broadacres superspar

Almost turkey time…..

Roast Turkey Flattie by Yudhika Sujanani

Roast Turkey Flattie by Yudhika Sujanani

The turkey panic has just started to set in and the Christmas recipe requests have started to flood in.  How to make this and how to make that…..it’s going to be a hectic few weeks and together with AMC cookware, we will be covering festive recipes in the Post newspaper for the next four weeks….so from spicy turkey to flop proof christmas cake…we will have you cooking like a superstar for Christmas!  To get into Christmas mode….enter the KitchenAid stand mixer competition, click here….https://yudhikayumyum.com/competition/blog-party-kitchenaid-giveaway/

 

To kick off our festive recipe month, let’s talk turkey….it can be quite daunting…just the mere size of it!  Well, take a deep breath and let’s get started….

 

There are a few things you need to bear in mind with turkey….I have to thank Mrs Tarr from Broadacres Superspar who I call the queen of Christmas….it’s purely unbelievable….every year I volunteer to work on Christmas Eve and Christmas Day at the store…..it’s our tradition and boy, there are lots of turkeys and gammons that we send out.  Pat Tarr has debunked all the turkey myths and I will share some of her knowledge with you!

 

 

Firstly…never defrost a turkey at room temperature…turkey and any poultry for that matter.  Turkey spoils really easily.

Secondly, defrost the turkey in a water bath IN THE REFRIGERATOR. This may take 3 – 4 days depending on the size of the bird.

If you are stuffing the turkey, don’t overstuff and closely pack the filling – this might leave the filling uncooked.

Allow 30 minutes for every kilogram – so a turkey that weighs 5 kilograms will take around two hours to cook.

 

And the last important tip….rest rest rest the turkey….this gives the meat time to re-absorb those delicious juices which keep the turkey tender and moist!

 

Time for a Christmas lift off…..here is my first recipe!

Here is a turkey flattie recipe for you – if you flatten the  turkey, it cuts down on the cooking time.  Also remember to leave the skin over the breasts intact to keep the turkey moist…nothing worse than dry turkey!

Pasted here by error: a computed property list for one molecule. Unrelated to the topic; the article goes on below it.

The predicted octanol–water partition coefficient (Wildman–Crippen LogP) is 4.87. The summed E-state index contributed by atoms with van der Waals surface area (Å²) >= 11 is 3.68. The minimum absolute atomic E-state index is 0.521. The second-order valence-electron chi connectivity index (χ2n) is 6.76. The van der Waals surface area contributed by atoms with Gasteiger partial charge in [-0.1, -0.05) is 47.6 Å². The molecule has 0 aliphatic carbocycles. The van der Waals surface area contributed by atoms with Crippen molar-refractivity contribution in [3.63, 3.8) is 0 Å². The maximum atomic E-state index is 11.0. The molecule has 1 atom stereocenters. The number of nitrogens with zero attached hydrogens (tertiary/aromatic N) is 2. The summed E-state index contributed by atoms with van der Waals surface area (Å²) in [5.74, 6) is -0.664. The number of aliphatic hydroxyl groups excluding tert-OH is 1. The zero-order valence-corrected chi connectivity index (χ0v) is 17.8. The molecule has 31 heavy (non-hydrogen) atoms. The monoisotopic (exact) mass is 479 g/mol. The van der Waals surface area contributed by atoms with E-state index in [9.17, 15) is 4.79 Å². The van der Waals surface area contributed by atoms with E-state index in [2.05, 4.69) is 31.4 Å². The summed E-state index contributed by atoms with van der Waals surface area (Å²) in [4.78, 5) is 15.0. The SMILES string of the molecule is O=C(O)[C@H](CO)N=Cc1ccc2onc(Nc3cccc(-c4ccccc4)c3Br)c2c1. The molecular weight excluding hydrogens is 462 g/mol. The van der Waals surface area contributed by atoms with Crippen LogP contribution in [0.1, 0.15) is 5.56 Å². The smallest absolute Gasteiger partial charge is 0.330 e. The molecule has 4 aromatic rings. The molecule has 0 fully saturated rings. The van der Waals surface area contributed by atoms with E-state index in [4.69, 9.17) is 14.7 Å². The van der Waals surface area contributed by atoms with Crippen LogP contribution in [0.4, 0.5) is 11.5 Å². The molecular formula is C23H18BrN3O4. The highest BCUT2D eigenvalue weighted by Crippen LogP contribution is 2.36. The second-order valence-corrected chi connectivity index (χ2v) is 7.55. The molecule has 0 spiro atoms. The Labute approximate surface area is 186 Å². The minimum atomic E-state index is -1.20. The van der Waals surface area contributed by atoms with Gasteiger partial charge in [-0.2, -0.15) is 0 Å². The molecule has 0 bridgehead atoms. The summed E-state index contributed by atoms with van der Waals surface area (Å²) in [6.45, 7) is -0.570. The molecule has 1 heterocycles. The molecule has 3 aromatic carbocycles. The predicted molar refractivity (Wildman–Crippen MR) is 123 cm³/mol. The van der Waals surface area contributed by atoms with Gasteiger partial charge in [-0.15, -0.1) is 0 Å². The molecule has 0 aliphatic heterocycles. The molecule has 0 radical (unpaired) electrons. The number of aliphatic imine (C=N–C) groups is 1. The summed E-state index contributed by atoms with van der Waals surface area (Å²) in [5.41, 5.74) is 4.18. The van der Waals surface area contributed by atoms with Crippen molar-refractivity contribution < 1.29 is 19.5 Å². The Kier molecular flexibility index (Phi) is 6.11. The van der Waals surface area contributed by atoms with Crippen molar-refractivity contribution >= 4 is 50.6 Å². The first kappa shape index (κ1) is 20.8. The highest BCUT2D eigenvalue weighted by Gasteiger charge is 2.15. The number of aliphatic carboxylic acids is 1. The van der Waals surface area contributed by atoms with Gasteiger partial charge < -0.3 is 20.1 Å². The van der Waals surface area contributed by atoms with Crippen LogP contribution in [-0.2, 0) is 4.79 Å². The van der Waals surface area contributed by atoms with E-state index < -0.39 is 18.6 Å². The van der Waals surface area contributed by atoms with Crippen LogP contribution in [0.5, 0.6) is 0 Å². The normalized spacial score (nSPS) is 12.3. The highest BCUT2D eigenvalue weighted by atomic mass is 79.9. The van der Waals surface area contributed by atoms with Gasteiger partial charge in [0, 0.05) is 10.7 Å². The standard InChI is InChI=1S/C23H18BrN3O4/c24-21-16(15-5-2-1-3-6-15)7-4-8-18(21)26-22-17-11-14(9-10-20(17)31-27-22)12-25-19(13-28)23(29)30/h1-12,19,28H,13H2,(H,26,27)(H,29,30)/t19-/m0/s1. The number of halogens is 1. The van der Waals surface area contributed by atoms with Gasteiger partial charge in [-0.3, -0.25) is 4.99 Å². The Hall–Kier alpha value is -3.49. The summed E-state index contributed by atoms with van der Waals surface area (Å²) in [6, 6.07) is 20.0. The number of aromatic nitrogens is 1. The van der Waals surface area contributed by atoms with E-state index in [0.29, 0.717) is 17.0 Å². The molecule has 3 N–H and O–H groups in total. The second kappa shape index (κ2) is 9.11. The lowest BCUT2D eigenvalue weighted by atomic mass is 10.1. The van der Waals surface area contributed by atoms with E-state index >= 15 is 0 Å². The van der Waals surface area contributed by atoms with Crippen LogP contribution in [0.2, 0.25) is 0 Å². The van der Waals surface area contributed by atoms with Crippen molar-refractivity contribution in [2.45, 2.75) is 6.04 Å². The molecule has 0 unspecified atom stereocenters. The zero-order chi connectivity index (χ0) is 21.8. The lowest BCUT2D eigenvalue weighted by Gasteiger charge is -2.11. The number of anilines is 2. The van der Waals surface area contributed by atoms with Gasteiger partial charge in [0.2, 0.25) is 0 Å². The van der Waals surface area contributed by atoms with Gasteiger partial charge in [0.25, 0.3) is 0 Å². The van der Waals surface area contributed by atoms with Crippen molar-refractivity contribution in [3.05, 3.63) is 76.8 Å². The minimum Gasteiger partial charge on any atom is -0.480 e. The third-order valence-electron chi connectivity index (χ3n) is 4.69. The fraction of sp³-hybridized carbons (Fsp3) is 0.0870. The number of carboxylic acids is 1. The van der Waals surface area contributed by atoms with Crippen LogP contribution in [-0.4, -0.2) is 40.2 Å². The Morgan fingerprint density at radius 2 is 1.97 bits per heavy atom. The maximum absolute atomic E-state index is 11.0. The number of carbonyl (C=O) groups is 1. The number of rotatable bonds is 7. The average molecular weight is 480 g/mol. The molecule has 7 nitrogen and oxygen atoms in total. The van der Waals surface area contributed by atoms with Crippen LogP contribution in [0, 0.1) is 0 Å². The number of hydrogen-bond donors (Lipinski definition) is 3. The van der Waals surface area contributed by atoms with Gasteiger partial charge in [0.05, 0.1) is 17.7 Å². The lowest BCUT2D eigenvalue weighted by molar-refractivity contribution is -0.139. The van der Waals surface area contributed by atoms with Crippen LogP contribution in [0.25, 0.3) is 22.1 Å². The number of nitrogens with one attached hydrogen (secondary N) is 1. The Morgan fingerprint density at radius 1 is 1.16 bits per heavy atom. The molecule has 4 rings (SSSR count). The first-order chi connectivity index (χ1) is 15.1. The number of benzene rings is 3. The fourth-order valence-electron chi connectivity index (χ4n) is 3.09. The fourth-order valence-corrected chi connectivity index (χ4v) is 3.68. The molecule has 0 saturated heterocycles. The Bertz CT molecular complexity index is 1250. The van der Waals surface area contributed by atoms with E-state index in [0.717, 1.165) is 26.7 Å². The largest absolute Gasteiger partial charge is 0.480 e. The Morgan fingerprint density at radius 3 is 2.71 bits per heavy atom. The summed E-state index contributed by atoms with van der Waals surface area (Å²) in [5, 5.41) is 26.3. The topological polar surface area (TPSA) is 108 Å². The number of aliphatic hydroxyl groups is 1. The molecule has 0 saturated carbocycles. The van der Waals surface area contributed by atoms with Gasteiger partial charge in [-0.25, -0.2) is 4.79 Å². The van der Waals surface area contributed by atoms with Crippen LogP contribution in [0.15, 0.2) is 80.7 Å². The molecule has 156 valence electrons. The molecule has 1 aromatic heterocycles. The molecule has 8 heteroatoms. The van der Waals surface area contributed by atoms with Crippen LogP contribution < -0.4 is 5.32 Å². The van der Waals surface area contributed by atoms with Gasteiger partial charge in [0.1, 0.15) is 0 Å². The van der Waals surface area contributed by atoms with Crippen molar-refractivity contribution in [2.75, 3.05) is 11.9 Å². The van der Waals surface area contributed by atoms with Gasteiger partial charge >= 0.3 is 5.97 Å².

I love a home-made spiced butter – and it makes the turkey super moist.  Play around with the recipe – you can add different herbs, spice it up or down or just keep it simple.  Adding sunflower oil to the rub prevents the butter from burning!

 

Please feel free to leave a comment….I do love the feedback…and Happy Cooking!

 

 

 

 

Roast Turkey Flattie
Serves 8

Ingredients

4,5kg oven ready turkey
Sea salt
Black pepper
2 large onions
100g salted butter

50ml sunflower oil
4 cloves garlic, crushed
2 green chillies, crushed
4 sprigs coriander with roots
6 sprigs fresh thyme

Here’s how

Rinse turkey under cold running water.  Wipe the turkey with absorbent paper towel.  Place the turkey on a cutting board.  Press down on the breast bone twice.  Turn the turkey over and with a sharp pair of poultry scissors cut on either side of the back bone.  Remove the back bone.  Open the turkey and lay on a roasting pan.  Season the turkey with sea salt and black pepper.  Finely chop the coriander leaves, stalks and roots.  Place the garlic and chopped coriander and pound together.  Mix the garlic and coriander into the soft butter.  Then add the sunflower oil.  Rub half of this butter mix over the turkey.  Gently lift the skin of the turkey and rub the other half of the butter over the turkey.  Place the sprigs of thyme under the turkey skin.  Grate the onions and then squeeze out the moisture.  Reserve the juice and the half the onion pulp.  Place the reserved onion pulp under the turkey skin.  Pour the onion juice over the turkey.    When the turkey is at room temperature, roast the turkey at 220 degrees celsius for 10 minutes – then roast at 180 degrees celsius for 80 – 90 minutes or until the juices run clear when pierced.  Strain the juices from the bottom of the tray into a jug.  The fat will rise to the top.  Skim the fat off the top of the turkey and onion juice.  Leave the turkey to rest in a warm place for an hour. Carve the turkey and spoon the reserved juice over when serving.   

Yudhika’s Tips


Fresh sage can also be used in this recipe.  

Advertisements

To crush a bunny chow….

 

Ready to bunny....Yudhika Sujanani on Mela

Ready to bunny….Yudhika Sujanani on Mela – Wardrobe: Sun Goddess

 

For heaven’s sake, we are not cooking up a bunny rabbit! It’s a  Bunny Chows and almost like traveling back in time…you have to take a trip down memory lane….so how do you describe eating a bunny….is it to eat a bunny?  No!  Everyone has their own terminology…to kill a bunny….to crush a bunny or to slay a bunny but there is never any cutlery!

 

Indian fast foods have a story behind them….and bunny chow was a way of serving curry in hollowed out bread that didn’t need a plate or cutlery…it was borne in times of hardship, racism and apartheid.  The best ‘Durban fast food’ was the result of those difficult times so yes, while we now live in a generation of born free’s, the bunny chow movement is still going strong!